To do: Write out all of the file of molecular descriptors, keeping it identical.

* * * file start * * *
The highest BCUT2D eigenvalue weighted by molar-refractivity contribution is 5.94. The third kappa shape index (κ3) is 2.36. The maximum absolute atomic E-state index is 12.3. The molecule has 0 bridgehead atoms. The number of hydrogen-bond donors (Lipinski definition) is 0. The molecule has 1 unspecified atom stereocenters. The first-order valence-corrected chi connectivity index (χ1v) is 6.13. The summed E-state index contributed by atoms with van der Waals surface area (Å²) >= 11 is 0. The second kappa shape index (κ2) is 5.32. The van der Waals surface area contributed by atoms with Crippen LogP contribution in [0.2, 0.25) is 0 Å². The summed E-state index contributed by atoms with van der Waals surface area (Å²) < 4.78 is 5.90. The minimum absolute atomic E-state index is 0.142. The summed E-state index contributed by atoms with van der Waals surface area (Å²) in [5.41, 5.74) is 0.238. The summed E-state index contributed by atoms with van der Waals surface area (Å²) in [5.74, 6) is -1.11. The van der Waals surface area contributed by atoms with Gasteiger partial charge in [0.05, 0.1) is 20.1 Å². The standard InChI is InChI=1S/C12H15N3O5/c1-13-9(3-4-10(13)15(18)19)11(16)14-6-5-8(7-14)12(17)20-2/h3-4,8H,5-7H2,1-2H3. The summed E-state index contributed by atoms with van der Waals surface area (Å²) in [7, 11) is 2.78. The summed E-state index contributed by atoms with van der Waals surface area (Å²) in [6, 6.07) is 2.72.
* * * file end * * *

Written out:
The highest BCUT2D eigenvalue weighted by molar-refractivity contribution is 5.94. The third kappa shape index (κ3) is 2.36. The maximum absolute atomic E-state index is 12.3. The molecule has 0 bridgehead atoms. The number of hydrogen-bond donors (Lipinski definition) is 0. The molecule has 1 unspecified atom stereocenters. The first-order valence-corrected chi connectivity index (χ1v) is 6.13. The summed E-state index contributed by atoms with van der Waals surface area (Å²) >= 11 is 0. The second kappa shape index (κ2) is 5.32. The van der Waals surface area contributed by atoms with Crippen LogP contribution in [0.2, 0.25) is 0 Å². The summed E-state index contributed by atoms with van der Waals surface area (Å²) < 4.78 is 5.90. The minimum absolute atomic E-state index is 0.142. The summed E-state index contributed by atoms with van der Waals surface area (Å²) in [5.41, 5.74) is 0.238. The summed E-state index contributed by atoms with van der Waals surface area (Å²) in [5.74, 6) is -1.11. The van der Waals surface area contributed by atoms with Gasteiger partial charge in [0.05, 0.1) is 20.1 Å². The standard InChI is InChI=1S/C12H15N3O5/c1-13-9(3-4-10(13)15(18)19)11(16)14-6-5-8(7-14)12(17)20-2/h3-4,8H,5-7H2,1-2H3. The summed E-state index contributed by atoms with van der Waals surface area (Å²) in [7, 11) is 2.78. The summed E-state index contributed by atoms with van der Waals surface area (Å²) in [6, 6.07) is 2.72.